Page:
Gold price (XAU/USD) has extended its correction on Wednesday as a hawkish commentary from Federal Reserve (Fed) Governor Christopher Waller has casted doubts about a rate cut by the central bank in the March meeting. Fed policymakers have been favouring interest rates to remain higher for longer, defying market expectations, amid a lack of confidence in inflation returning towards the 2% target in a timely and sustainable manner.
The Consumer Price Index (CPI) data for December indicated that the last leg of high price pressures is quite challenging for Fed policymakers, likely due to steady labor market conditions and decent consumer spending momentum. A quick rate cut decision by the Fed can lead to persistence in inflationary pressures and dampen the work done to achieve price stability.
Later in the day, the performance of the US Dollar, Treasury yields and bullions will be guided by the United States Retail Sales and Industrial Production data for December. The chances for the Fed cutting interest rates in March could ease further if the Retail Sales report comes in stronger than projected.
Gold price continues its downside below $2,020 after Fed Waller’s hawkish remarks about interest rates. The near-term demand for Gold is not bullish anymore as price has dropped below the 20-day Exponential Moving Average (EMA), which trades around $2,036. The yellow metal has found interim support after sliding to near the 50-day EMA, which oscillates near $2,017. The 14-period Relative Strength Index (RSI) is declining towards 40.00, which could offer some cushion. However, a breakdown below the same will lead to the activation of bearish momentum.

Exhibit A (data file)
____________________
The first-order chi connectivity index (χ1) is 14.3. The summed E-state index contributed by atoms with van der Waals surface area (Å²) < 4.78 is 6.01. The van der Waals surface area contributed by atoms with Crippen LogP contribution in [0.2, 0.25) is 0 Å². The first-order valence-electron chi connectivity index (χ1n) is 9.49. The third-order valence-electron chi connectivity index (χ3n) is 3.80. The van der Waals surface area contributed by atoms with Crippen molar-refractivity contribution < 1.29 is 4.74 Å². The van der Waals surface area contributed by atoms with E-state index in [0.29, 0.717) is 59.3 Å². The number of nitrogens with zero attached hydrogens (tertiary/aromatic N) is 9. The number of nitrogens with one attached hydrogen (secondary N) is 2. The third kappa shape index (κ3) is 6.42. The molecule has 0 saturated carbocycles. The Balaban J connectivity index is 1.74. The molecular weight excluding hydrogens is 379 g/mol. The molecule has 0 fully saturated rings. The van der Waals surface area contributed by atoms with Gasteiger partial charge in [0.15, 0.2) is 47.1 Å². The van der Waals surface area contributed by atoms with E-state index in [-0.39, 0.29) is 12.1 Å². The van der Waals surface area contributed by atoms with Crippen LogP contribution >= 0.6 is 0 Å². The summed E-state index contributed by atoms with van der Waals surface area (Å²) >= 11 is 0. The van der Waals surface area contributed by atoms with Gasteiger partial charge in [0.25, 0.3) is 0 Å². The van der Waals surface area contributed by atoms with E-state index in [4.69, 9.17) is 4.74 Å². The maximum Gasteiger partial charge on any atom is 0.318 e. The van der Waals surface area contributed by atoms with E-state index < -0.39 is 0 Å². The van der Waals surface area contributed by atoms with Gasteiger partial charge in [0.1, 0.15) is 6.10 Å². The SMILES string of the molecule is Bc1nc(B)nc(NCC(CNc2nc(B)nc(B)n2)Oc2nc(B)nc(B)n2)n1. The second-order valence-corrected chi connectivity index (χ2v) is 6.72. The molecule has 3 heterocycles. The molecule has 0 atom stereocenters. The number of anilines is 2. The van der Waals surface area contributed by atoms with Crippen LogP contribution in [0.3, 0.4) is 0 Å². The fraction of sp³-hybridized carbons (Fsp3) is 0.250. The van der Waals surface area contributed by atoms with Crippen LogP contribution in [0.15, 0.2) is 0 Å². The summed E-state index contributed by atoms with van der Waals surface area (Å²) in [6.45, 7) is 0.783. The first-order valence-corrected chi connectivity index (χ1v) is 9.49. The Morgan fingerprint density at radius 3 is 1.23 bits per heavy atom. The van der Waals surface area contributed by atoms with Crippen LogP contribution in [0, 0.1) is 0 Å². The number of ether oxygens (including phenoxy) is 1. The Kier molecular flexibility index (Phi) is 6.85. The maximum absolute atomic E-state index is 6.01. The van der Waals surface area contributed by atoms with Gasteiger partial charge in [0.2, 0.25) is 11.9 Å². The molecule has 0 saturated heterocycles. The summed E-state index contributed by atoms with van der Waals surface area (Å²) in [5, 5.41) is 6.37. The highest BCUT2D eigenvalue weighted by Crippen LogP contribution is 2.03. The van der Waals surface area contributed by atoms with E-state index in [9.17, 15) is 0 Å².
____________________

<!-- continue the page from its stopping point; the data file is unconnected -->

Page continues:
Gold has played a key role in human’s history as it has been widely used as a store of value and medium of exchange. Currently, apart from its shine and usage for jewelry, the precious metal is widely seen as a safe-haven asset, meaning that it is considered a good investment during turbulent times. Gold is also widely seen as a hedge against inflation and against depreciating currencies as it doesn’t rely on any specific issuer or government.
Central banks are the biggest Gold holders. In their aim to support their currencies in turbulent times, central banks tend to diversify their reserves and buy Gold to improve the perceived strength of the economy and the currency. High Gold reserves can be a source of trust for a country’s solvency. Central banks added 1,136 tonnes of Gold worth around $70 billion to their reserves in 2022, according to data from the World Gold Council. This is the highest yearly purchase since records began. Central banks from emerging economies such as China, India and Turkey are quickly increasing their Gold reserves.
Gold has an inverse correlation with the US Dollar and US Treasuries, which are both major reserve and safe-haven assets. When the Dollar depreciates, Gold tends to rise, enabling investors and central banks to diversify their assets in turbulent times. Gold is also inversely correlated with risk assets. A rally in the stock market tends to weaken Gold price, while sell-offs in riskier markets tend to favor the precious metal.
The price can move due to a wide range of factors. Geopolitical instability or fears of a deep recession can quickly make Gold price escalate due to its safe-haven status. As a yield-less asset, Gold tends to rise with lower interest rates, while higher cost of money usually weighs down on the yellow metal. Still, most moves depend on how the US Dollar (USD) behaves as the asset is priced in dollars (XAU/USD). A strong Dollar tends to keep the price of Gold controlled, whereas a weaker Dollar is likely to push Gold prices up.